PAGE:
In previous articles, we discussed financial tasks to do daily, weekly and monthly to help organize and keep track of your money. Once you are on track monthly, review tasks to do on an annual basis.
- look at your credit card and bank statements with a critical eye
- review the budget
- obtain and review your credit reports
- look back at your debt picture
- check flexible spending account (FSA) balances
- assume you are getting the best insurance coverage
- just toss papers into the trash
- go overboard with getting rid of paper
- keep using the same passwords
- let junk mail get to you
Determine your recurring charges, and decide if you are still using those services or if better alternatives now exist. For instance, maybe you can cancel the cable TV subscription in favor of Netflix or the Internet, eliminate your landline, or cancel a gym membership you rarely use. Apply the funds you save to credit card or student loan debt, or to bolstering emergency fund or retirement savings.
It’s important to do an annual review and make adjustments. And if you’d don’t have a budget, now is the time to create and learn to use a simple one. Each year, re-evaluate your goals and re-align the budget to meet those goals. Your goals might range from taking a vacation next summer to having time to train for a marathon to saving for retirement. Keep those goals top of mind and you’ll find budgeting to be much easier.
Everyone can obtain a copy of his or her report from each of the three major credit report bureaus (Experian, Trans Union, and Equifax). You can get a copy of each credit report once a year—for free. Reviewing your reports can help you detect identity theft, or errors that damage your credit. Once you have viewed your reports, you can correct any errors immediately online.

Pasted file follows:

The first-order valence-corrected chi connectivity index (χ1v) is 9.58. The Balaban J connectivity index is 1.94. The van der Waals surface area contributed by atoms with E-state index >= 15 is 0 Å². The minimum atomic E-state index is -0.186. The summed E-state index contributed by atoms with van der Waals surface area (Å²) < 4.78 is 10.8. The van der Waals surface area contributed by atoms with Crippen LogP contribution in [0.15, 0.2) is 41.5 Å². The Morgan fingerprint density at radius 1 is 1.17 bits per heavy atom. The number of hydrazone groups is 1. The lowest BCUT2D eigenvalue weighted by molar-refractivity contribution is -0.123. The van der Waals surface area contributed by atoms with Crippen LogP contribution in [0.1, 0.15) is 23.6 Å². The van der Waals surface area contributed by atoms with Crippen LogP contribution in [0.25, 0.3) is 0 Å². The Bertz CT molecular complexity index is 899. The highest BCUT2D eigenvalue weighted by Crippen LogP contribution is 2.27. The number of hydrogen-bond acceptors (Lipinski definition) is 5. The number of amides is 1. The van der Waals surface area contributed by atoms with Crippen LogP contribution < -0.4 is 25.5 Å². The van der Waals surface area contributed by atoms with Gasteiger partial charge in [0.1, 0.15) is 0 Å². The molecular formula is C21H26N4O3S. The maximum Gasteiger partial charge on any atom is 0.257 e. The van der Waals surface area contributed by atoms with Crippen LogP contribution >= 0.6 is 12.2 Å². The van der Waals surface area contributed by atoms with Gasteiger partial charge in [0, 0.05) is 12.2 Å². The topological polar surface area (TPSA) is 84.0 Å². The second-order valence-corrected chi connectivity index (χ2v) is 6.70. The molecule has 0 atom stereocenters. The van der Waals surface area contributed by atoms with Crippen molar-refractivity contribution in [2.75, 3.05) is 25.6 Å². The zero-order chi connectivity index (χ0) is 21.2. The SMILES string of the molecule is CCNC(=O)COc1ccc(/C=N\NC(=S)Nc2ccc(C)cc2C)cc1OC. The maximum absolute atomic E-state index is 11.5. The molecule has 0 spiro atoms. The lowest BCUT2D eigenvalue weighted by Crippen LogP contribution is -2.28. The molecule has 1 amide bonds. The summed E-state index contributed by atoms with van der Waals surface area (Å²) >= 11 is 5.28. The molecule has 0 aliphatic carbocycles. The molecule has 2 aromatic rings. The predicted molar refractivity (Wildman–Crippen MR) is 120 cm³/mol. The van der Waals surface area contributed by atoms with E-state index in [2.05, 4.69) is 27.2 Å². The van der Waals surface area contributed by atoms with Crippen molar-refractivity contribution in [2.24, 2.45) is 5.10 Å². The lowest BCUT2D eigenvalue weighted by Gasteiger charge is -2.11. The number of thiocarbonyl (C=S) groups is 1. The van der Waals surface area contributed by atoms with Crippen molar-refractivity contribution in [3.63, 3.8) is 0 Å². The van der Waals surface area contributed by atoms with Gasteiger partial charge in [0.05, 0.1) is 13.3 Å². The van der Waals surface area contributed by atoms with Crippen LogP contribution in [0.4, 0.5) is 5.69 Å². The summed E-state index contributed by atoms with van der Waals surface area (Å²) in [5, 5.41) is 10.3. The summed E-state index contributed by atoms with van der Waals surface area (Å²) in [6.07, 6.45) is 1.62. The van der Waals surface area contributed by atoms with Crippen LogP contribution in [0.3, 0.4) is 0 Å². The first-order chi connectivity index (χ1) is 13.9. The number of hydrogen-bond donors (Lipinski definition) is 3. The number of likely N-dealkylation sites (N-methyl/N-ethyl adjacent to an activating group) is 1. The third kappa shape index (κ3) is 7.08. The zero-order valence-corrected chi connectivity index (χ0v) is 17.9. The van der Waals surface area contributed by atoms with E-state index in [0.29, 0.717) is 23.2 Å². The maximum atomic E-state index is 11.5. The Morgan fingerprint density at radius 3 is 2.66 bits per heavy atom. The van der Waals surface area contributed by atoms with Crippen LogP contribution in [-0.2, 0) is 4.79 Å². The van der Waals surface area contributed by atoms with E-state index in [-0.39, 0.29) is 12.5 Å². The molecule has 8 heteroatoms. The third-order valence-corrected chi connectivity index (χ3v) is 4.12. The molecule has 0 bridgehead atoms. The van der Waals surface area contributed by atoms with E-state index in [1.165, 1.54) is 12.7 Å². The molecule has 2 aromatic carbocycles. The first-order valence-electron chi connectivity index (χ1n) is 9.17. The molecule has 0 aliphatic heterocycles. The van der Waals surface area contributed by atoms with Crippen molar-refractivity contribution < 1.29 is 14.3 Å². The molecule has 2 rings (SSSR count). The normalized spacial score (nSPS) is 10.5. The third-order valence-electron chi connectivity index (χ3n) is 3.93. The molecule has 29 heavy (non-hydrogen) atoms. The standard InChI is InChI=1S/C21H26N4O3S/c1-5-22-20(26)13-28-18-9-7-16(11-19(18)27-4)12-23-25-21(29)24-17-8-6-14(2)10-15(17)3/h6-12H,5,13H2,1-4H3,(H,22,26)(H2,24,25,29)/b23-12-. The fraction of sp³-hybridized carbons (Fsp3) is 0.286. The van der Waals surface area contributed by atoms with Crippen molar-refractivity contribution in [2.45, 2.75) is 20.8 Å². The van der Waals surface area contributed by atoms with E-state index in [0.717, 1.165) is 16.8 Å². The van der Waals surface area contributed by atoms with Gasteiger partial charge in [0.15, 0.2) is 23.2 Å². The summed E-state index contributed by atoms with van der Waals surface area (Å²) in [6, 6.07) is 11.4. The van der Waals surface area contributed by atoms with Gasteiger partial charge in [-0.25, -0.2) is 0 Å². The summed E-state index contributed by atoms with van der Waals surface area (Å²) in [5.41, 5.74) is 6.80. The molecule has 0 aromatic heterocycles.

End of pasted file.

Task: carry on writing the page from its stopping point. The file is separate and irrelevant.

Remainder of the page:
Is it better or worse than a year ago? Have you paid off debt, or added to it? If your balances are headed in the wrong direction, make a solid plan to repay your debt. If you can’t pay off your debt on your own, talk with a credible debt relief company about options that could include debt negotiation, credit counseling, or consolidating your debt with an online lender.
If you don’t use your balance, you cannot roll it over to the next calendar year. For those with FSAs, evaluate where you are and keep an eye on how to use the funds smartly. Many kinds of products and services apply, ranging from prescription and over-the- counter medications to day-care and elder-care expenses. Even purchases of hand sanitizer and sunscreen can apply. Get a full list and learn more about FSA-qualifying expenses.
It can be wise to check and make sure you are getting the best auto and homeowner’s (or renter’s) coverage and rates. Thanks to the Internet, it can be easy and fast to compare quotes online, and ask brokers to follow up when it is convenient for you. It’s also a good idea to review any additional insurance needs. Consider valuables you may have acquired or inherited, and evaluate your life insurance.
Many people clean out paperwork at the end of the year. While this can be an excellent organizational task to undertake, be careful with what you do with those papers. Make sure to shred anything with your account number, name or address to protect your identity. When possible, consider scanning important documents and storing them in an electronic file instead of keeping paper copies.
While organizing and shredding, there are some documents you should keep forever. These include: birth, marriage and death certificates; divorce decrees; wills; Social Security cards; and military discharge papers. Keep vehicle titles, home loan documents and insurance policies as long as they are valid.
Change passwords for financial accounts if you have not done so recently. Close accounts that you no longer use. Make sure an up-to- date list of accounts is available for your loved ones, and tell them where it is, in case of emergency. Manage passwords for online accounts on paper or in an online vault for security.
Visit Direct Marketing Association to opt out of most catalogs. You also can call the number on any catalogs you receive to unsubscribe. Change your financial documents to secure online communications, so you never have sensitive information sitting in the mailbox, vulnerable to thieves.
Most people know that tax preparation comes once a year. But it can be easy to get caught up in that and forget about other necessary tasks. Taking time for a few other annual tasks will help you avoid debt, and help you continue toward true financial freedom.